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Dissecting the DSM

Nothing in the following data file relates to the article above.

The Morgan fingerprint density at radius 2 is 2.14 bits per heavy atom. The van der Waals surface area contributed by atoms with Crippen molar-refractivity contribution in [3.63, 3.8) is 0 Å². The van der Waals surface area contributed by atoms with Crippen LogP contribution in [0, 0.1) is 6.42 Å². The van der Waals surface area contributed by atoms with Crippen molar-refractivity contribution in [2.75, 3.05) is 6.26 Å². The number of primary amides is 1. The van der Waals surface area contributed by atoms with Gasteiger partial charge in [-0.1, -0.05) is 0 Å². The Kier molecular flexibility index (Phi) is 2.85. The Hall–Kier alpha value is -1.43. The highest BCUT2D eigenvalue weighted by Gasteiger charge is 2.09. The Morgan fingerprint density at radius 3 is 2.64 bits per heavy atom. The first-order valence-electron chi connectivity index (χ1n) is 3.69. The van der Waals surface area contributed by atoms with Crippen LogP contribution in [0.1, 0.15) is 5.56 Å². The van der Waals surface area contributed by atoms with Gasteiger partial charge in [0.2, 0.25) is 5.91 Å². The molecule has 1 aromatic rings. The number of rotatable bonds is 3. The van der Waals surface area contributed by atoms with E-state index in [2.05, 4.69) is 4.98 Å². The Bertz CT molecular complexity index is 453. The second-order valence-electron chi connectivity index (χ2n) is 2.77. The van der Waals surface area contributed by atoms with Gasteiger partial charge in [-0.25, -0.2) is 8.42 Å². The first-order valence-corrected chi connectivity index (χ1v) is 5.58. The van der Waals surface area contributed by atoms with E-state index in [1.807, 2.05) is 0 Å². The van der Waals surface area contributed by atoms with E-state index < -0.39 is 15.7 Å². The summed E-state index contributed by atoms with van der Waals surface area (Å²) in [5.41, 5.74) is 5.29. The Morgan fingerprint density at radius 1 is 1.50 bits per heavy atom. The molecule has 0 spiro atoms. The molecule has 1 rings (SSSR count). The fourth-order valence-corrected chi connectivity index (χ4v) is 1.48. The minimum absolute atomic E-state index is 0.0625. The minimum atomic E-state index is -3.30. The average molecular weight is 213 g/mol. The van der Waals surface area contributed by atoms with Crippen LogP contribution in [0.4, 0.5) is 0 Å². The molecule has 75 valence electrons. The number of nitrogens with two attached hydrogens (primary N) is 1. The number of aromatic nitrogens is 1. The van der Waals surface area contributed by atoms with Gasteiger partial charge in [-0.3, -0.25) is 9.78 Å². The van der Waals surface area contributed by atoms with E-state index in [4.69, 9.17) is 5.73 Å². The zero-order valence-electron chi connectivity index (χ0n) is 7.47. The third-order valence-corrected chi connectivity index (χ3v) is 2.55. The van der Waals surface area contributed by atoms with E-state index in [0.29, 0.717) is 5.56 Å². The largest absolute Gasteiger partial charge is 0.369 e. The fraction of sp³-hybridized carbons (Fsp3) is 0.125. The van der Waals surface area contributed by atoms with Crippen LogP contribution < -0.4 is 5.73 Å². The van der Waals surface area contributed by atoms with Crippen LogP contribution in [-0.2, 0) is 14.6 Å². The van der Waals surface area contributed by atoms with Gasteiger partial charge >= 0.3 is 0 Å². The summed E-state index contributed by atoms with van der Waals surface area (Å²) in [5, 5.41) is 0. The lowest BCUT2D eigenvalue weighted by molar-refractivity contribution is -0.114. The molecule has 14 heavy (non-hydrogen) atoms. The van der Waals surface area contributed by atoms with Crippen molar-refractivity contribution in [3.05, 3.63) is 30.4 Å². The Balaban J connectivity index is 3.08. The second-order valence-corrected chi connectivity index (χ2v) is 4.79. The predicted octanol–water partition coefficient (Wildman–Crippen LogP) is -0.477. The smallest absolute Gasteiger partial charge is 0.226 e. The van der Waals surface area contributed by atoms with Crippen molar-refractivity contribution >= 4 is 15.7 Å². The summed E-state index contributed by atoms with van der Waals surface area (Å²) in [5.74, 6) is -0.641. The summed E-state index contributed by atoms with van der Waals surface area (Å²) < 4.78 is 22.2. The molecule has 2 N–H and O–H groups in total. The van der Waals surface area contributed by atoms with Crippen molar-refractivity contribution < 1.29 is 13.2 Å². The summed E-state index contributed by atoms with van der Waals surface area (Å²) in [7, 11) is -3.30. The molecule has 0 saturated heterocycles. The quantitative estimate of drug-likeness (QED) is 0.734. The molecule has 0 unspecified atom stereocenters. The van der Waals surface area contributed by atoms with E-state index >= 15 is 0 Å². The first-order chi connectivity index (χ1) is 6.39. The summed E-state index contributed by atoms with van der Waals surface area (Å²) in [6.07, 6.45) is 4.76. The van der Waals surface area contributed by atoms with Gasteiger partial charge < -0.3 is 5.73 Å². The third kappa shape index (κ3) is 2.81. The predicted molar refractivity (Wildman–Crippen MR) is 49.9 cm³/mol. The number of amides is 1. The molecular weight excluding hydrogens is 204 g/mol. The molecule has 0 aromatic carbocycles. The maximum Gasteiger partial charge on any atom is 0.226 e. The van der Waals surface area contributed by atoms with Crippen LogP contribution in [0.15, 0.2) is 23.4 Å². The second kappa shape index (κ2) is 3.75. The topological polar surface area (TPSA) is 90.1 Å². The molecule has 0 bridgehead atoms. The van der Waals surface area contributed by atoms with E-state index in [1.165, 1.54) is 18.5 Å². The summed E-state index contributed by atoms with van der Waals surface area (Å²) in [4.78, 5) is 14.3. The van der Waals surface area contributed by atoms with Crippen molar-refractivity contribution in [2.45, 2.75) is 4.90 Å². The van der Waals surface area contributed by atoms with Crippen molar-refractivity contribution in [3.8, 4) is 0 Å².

The Diagnostic and Statistical Manual of Mental Disorders (DSM) is the book therapists use to determine a diagnosis. Published by the American Psychiatric Association (APA), it lists the criteria for each disorder and gives a numeric code to signify each diagnosis (these are the codes used for billing your health insurance). As you may expect, level of understanding and knowledge changes over time in the mental health field and, therefore, the DSM has been published four times. The current version, the DSM-IV, was published in 1994 (though there was a minor text revision in 2000). The fifth version is due to be published in May 2013, after much anticipation. The very first DSM was published in 1952. Of course, there are many changes made in each revision, some of which are positive changes. For example, many years ago, homosexuality was listed in the DSM and was considered a mental disorder until the mental health field developed better understanding of sexuality and removed it. However, negative changes are being proposed for the upcoming DSM that many therapists, including myself, are concerned about. Part of the process of publishing a new DSM is making the proposed changes available to the public, and seeking feedback from mental health professionals before final decisions are made. Controversy has ensued! One of the changes proposed is removing the exception of grief from the criteria for diagnosing Major Depressive Disorder. This would mean that if you experienced the loss of a loved one and your completely normal symptoms of grief last more than two weeks, you could be diagnosed with Major Depressive Disorder. Two weeks?! As psychiatrist Allen Frances stated in the Psychiatric Times, "Grief deserves dignity not diagnosis". This and other proposed changes could cause millions of healthy people to be labeled with a mental health disorder unnecessarily. There is speculation that the APA has their own agenda with this, and that the pharmaceutical industry has lobbied for these changes. After all, they would profit (big time) off the medications prescribed to people if these changes become reality. The APA has denied being in cahoots with the drug companies, and I hope that's true. Nothing good comes of further commercializing and monetizing mental health. If these issues concern you, click HERE to read more about the APA's proposed changes. Also, you can sign an online petition HERE to make your voice heard (you are not required to be a mental health professional to sign it).

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